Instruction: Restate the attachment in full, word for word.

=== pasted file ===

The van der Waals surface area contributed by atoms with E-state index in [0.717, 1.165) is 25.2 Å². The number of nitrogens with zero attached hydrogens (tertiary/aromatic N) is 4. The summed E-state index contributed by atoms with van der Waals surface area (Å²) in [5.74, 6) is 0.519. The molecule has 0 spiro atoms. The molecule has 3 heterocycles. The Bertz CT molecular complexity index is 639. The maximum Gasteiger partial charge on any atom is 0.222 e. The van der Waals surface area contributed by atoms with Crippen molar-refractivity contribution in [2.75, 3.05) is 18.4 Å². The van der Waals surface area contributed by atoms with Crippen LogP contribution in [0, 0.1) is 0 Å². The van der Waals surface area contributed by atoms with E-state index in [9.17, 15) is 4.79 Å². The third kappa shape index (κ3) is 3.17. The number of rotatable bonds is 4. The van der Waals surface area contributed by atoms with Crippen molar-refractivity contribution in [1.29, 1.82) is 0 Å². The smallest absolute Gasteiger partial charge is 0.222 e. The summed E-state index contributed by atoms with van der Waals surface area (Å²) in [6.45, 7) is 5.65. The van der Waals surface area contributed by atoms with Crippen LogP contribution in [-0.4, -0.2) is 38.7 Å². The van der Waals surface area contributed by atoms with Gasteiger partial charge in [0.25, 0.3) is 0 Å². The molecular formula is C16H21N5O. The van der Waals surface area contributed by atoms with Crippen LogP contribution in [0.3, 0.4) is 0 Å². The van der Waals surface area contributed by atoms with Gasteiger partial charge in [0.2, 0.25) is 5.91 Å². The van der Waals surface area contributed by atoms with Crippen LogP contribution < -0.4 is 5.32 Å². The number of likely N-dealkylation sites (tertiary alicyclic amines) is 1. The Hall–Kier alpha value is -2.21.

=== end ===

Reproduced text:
The van der Waals surface area contributed by atoms with E-state index in [0.717, 1.165) is 25.2 Å². The number of nitrogens with zero attached hydrogens (tertiary/aromatic N) is 4. The summed E-state index contributed by atoms with van der Waals surface area (Å²) in [5.74, 6) is 0.519. The molecule has 0 spiro atoms. The molecule has 3 heterocycles. The Bertz CT molecular complexity index is 639. The maximum Gasteiger partial charge on any atom is 0.222 e. The van der Waals surface area contributed by atoms with Crippen molar-refractivity contribution in [2.75, 3.05) is 18.4 Å². The van der Waals surface area contributed by atoms with Crippen LogP contribution in [0, 0.1) is 0 Å². The van der Waals surface area contributed by atoms with E-state index in [9.17, 15) is 4.79 Å². The third kappa shape index (κ3) is 3.17. The number of rotatable bonds is 4. The van der Waals surface area contributed by atoms with Crippen molar-refractivity contribution in [1.29, 1.82) is 0 Å². The smallest absolute Gasteiger partial charge is 0.222 e. The summed E-state index contributed by atoms with van der Waals surface area (Å²) in [6.45, 7) is 5.65. The van der Waals surface area contributed by atoms with Crippen LogP contribution in [-0.4, -0.2) is 38.7 Å². The van der Waals surface area contributed by atoms with Gasteiger partial charge in [0.25, 0.3) is 0 Å². The molecular formula is C16H21N5O. The van der Waals surface area contributed by atoms with Crippen LogP contribution in [0.3, 0.4) is 0 Å². The van der Waals surface area contributed by atoms with Gasteiger partial charge in [0.2, 0.25) is 5.91 Å². The van der Waals surface area contributed by atoms with Crippen LogP contribution < -0.4 is 5.32 Å². The number of likely N-dealkylation sites (tertiary alicyclic amines) is 1. The Hall–Kier alpha value is -2.21.